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As a parent it can be hard to keep up with your child’s learning, especially in high school, you end up waiting for the end-of-year results to see how they’re getting on, as many teenagers say everything is fine, even if it’s not. Sometimes it can be hard to see past exam results and report cards, but there’s more to life than that. If your child has learning difficulties, be supportive and encouraging, and offer to help them if you can,

Here are a few steps you can take to help your child with their learning.

Make subjects manageable

A task or a question can seem daunting to your child even if it looks simple to you. Help them make the task more manageable, breaking the subject or task into smaller more manageable steps. When they understand each step and are able to tackle the task in its full capacity, your child will gain a boost of confidence in their ability and also feel happier that they’ve received your help.

Give your child space to accomplish their own goals

Be patient and create an environment where your child knows they can take their time and think things through without feeling panicked, rushed, or confused. It can be easy to handhold your child with a task from beginning to end; however, if you help them break it down into smaller steps they can accomplish on their own, it will be more likely to stick and be remembered for when they reencounter it.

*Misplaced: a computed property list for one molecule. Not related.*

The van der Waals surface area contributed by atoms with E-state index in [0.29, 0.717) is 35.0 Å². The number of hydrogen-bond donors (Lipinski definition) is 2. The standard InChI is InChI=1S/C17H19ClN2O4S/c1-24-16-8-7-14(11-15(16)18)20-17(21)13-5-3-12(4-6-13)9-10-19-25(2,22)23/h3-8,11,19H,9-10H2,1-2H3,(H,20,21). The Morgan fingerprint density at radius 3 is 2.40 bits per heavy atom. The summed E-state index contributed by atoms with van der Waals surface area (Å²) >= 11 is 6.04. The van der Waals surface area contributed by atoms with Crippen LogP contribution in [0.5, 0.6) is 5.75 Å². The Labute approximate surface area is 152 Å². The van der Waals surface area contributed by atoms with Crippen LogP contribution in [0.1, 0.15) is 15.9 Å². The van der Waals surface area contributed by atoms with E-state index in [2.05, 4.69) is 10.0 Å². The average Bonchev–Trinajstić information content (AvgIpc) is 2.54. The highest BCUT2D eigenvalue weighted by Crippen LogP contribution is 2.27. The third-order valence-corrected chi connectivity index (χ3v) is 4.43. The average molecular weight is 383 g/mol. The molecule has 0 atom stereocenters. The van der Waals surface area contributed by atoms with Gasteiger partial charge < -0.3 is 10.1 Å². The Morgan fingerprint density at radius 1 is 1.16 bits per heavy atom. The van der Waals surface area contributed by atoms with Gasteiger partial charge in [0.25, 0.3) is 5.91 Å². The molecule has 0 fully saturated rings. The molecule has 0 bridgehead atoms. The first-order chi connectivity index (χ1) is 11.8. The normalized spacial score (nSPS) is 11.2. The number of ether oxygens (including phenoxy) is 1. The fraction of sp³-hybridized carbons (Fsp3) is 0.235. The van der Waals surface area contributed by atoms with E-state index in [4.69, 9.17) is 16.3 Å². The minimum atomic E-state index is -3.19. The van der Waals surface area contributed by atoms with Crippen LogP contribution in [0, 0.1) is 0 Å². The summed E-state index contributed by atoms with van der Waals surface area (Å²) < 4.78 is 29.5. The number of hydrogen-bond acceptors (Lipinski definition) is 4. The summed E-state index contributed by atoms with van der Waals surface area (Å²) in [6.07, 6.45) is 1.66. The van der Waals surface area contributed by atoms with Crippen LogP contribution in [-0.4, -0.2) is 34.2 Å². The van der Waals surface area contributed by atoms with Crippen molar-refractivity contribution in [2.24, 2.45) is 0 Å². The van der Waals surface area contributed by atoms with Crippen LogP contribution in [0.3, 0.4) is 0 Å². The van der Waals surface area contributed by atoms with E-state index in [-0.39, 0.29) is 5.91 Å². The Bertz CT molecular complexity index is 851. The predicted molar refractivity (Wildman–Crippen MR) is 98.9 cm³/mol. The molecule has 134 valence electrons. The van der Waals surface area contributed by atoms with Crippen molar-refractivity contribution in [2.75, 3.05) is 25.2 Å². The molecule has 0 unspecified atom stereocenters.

Celebrate their vision of success, not your own

Something that you may find easy maybe a massive milestone for someone else. How you react to that step for your child determines how they perceive their achievements.

Celebrate the struggles

If you can teach your child to engage with challenges in a positive and meaningful way, this will give them a crucial tool to deal with the challenges of life, inevitably shifting your child’s mindset. Show them that mistakes and challenges can be growth opportunities and that everyone deals with their struggles and problems despite their learning difficulties.

In the long run, if you can help equip them to tackle their challenges, such as a learning difficulty, you can give them the tools, hope, and confidence to succeed and flourish.

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